Presentation Speech by Professor Ralf F. Pettersson of the Nobel Committee at The Karolinska Institute, December 10, 1997.
Translation of the Swedish text.
Your Majesties, Your Royal Highnesses, Ladies and Gentlemen,
This year’s Nobel Prize in Physiology or Medicine has been awarded to Stanley B. Prusiner for his discovery of prions – a new biological principle of infection. What is a prion? It is a small infectious protein capable of causing fatal dementia-like diseases in man and animals. It has been known for approximately a century that infectious diseases can be caused by bacteria, viruses, fungi and parasites. All these infectious agents possess a genome, the hereditary material that provides the basis for their replication. The ability to replicate is essential for the manifestation of the diseases they cause. The most remarkable feature of prions is that they are able to replicate themselves without possessing a genome; prions lack hereditary material. Until prions were discovered, duplication without a genome was considered impossible. This discovery was unexpected and provoked controversy.
Although the existence of prions was not known until the work of Stanley Prusiner, many prion diseases have been previously documented. On Iceland, scrapie, a disease affecting sheep was first described in the 18th century. In the 1920s, the neurologists Hans Creutzfeldt and Alfons Jakob discovered a similar disease in man. During the 1950s and 60s Carleton Gajdusek studied kuru, a disease that was spread through cannibalistic rituals practised by the Fore people in New Guinea. Presently attention is focused on mad cow disease, which has affected approximately 170,000 cows in Britain. These diseases exhibit common pathologies. They are inevitably fatal due to the destruction of the brains of infected individuals. The incubation times may last for several years, during which the affected regions of the brain become gradually spongy in appearance. Gajdusek discovered that kuru and Greutzfeldt-Jakob disease could be transmitted to monkeys demonstrating that these diseases are contagious. In 1976, when Gajdusek received his Nobel Prize, the nature of the infectious agent was completely unknown. At this time, these diseases were assumed to he caused by a new unidentified virus, termed a slow or unconventional virus. During the 1970s, no significant advances regarding the nature of the agent were made, that is, not until Stanley Prusiner took on the problem.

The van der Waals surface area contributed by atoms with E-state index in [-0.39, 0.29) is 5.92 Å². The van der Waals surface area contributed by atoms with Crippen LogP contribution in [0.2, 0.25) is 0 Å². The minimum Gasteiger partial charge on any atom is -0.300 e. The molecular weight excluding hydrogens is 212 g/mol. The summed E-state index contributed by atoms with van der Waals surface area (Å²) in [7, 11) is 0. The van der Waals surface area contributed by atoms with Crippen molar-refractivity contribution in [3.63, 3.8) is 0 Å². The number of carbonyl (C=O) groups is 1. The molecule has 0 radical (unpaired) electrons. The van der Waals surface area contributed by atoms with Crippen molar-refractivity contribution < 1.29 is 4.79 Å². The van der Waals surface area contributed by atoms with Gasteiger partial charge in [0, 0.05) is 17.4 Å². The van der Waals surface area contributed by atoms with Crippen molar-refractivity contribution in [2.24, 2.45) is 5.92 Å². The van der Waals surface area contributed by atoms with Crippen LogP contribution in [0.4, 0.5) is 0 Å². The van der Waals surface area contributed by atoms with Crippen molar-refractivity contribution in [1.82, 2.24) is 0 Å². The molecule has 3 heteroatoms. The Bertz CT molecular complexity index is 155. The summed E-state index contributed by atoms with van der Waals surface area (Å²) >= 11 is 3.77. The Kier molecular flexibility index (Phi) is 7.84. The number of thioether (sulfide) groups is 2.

Prusiner set out to purify the infectious agent, and after 10 years of hard work he obtained a pure preparation. To his great surprise, he found that the agent consisted only of a protein, which he named prion, a term derived from proteinaceous infections particle. Strangely enough, he found that the protein was present in equal amounts in the brains of both diseased and healthy individuals. This discovery was confusing and it was generally concluded that Prusiner must have arrived at the wrong conclusion. How could a protein cause disease if it was present both in diseased and healthy brains? The answer to this question came when Prusiner showed that the prion protein from diseased brains had a completely different three-dimensional conformation. This led Prusiner to propose a hypothesis for how a normal protein could become a disease-causing agent by changing its conformation. The process he proposed may be compared to the transformation of Dr Jekyll to Mr Hyde – the same entity, but in two manifestations, a kind innocuous one, and a vicious lethal one. But how can a protein replicate without a genome? Stanley Prusiner suggested that the harmful prion protein could replicate by forcing the normal protein to adopt the shape of the harmful protein in a chain reaction-like process. In other words, when a harmful protein encounters a normal protein, the normal protein is converted into the harmful form. A remarkable feature of prion diseases is that they can arise in three different ways. They can occur spontaneously, or be triggered by infection, or occur as a consequence of hereditary predisposition.
The hypothesis that prions are able to replicate without a genome and to cause disease violated all conventional conceptions and during the 1980s was severely criticised. For more than 10 years, Stanley Prusiner fought an uneven battle against overwhelming opposition. Research during the 1990s has, however, rendered strong support for the correctness of Prusiner’s prion hypothesis. The mystery behind scrapie, kuru, and mad cow disease has finally been unravelled. Additionally, the discovery of prions has opened up new avenues to better understand the pathogenesis of other more common dementias, such as Alzheimer’s disease.
Your discovery of the prions has established a novel principle of infection and opened up a new and exciting area in medical research. On behalf of the Nobel Assembly at the Karolinska Institute I wish to convey to you my warmest congratulations and I now ask you to step forward to receive your Nobel Prize from the hands of His Majesty the King.